In the 2017-18 season, only eight NBA players averaged more than 19 points, 5 rebounds, and 5 assists. Five of those players, a group made up of James Harden, Russell Westbrook, Stephen Curry, Kevin Durant and LeBron James, are the last five MVP winners. Two of those players are perennial All Stars in DeMarcus Cousins and Blake Griffin. The last one, however, is the Indiana Pacers new sixth man, Tyreke Evans.
Coming out of the University of Memphis, Evans looked primed to be a future superstar. This was validated by his rookie year when he averaged 20 points, 5.8 assists, and 5.3 rebounds per game. He was rewarded with Rookie of the Year (2010). Then injuries hit. He sprained his left ankle on numerous occasions, had tendinitis in his right knee, and hamstring issues throughout his stint with the Sacramento Kings.
He couldn’t find consistency anywhere he went, and eventually became an NBA journeyman, starting with the Kings, heading to the New Orleans Pelicans, only to go back to the Kings for half a season, and finally a career year with the Memphis Grizzlies. His falloff can be heavily attributed to the Kings misconstruction of the roster.
In his first few years in the league, Evans was best suited with the offense running through him, whether it was a full time point guard or point forward. Early in his career, he was never a great shooter. He would have fit perfectly next to a “3 and D” guard in the backcourt, but the Kings front office decided to bring in Marcus Thornton, who could not shoot the 3 efficiently or lock down anyone, to pair with Evans. They also swung and missed on Jimmer Fredette in the 2011 draft. This stunted Evans growth, eventually forcing him out of Sacramento.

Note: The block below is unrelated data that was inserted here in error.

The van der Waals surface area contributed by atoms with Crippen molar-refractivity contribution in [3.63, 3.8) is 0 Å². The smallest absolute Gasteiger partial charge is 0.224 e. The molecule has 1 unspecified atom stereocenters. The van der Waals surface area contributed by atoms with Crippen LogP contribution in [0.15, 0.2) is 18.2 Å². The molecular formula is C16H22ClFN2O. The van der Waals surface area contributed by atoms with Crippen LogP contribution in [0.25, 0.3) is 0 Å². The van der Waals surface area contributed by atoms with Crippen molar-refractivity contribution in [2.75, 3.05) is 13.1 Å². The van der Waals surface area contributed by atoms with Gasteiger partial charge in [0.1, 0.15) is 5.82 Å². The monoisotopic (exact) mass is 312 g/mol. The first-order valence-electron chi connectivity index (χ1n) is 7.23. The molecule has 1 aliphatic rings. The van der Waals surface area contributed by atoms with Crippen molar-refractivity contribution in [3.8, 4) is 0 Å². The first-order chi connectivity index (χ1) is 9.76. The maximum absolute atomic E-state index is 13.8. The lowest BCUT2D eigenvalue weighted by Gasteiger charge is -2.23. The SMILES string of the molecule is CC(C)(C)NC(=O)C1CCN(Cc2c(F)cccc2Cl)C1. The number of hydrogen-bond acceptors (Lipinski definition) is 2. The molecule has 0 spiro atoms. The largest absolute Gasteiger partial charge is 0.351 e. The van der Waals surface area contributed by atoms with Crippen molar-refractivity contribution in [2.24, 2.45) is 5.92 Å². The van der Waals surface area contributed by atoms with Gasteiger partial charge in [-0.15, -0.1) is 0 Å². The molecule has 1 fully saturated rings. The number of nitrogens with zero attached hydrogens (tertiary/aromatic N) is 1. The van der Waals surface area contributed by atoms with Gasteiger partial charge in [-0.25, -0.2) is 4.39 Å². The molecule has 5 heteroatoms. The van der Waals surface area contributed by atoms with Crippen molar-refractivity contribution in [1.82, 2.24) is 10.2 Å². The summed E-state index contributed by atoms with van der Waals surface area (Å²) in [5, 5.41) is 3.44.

Evans has now signed a 1-year, $12 million-dollar deal with the Indiana Pacers. He has the potential to be a Sixth Man of the Year candidate, as he brings playmaking and scoring to the Pacers bench that was one of the worst in the league. In 2017-18, they ranked 22nd in the NBA in points per game (32.8), and 18th in assists per game (7.9).
Evans, who averaged 19 points and 5 assists last season, can increase those numbers while giving All Star Victor Oladipo a secondary playmaker to help create shots for others.
President of Basketball Operations Kevin Pritchard told the media:
“You have to have two guys that can make plays. A lot of the times we saw in the playoffs last year, with Victor in the pick-and-roll, they can take him out of his best thing. If you have two playmakers on the court with shooting and being able to space, it’s tough to defend.”
Evans, listed at 6’6, 220 pounds, is extremely versatile on the defensive end and opens up countless lineup possibilities. Last season, the Grizzlies generated a defensive rating of 105.6 with him on the court and a rating of 110.3 when he was off the floor. Because he is 6’6, he can guard many different positions effectively. Head Coach Nate McMillan addressed this in the press conference.
“I think [Evans] can play several different positions. He’ll be playing the two guard, and he’ll swing to some one. I think he has the versatility.”
Evans fits almost perfectly onto this Indiana Pacers team. They already battled LeBron’s Cavs and took them to seven games, and now they are adding a great two way player in Tyreke Evans. He can space the floor, attack off the dribble, and create shots for their spot up shooters. He also provides defense and toughness to the bench, something they lacked in previous years.
He may not fill up the stat sheet like he did in Memphis, but the Pacers are going to win games, something Evans did not do much of last season. He said during the introductory press conference:
“I like to win. Good game, bad game, if we’re winning and everybody’s on the same page, that’s all I care about.”
For the first time in his career, Evans has a chance to really contribute to a playoff team, and the rest of the NBA should be wary of this talented Indiana Pacers team.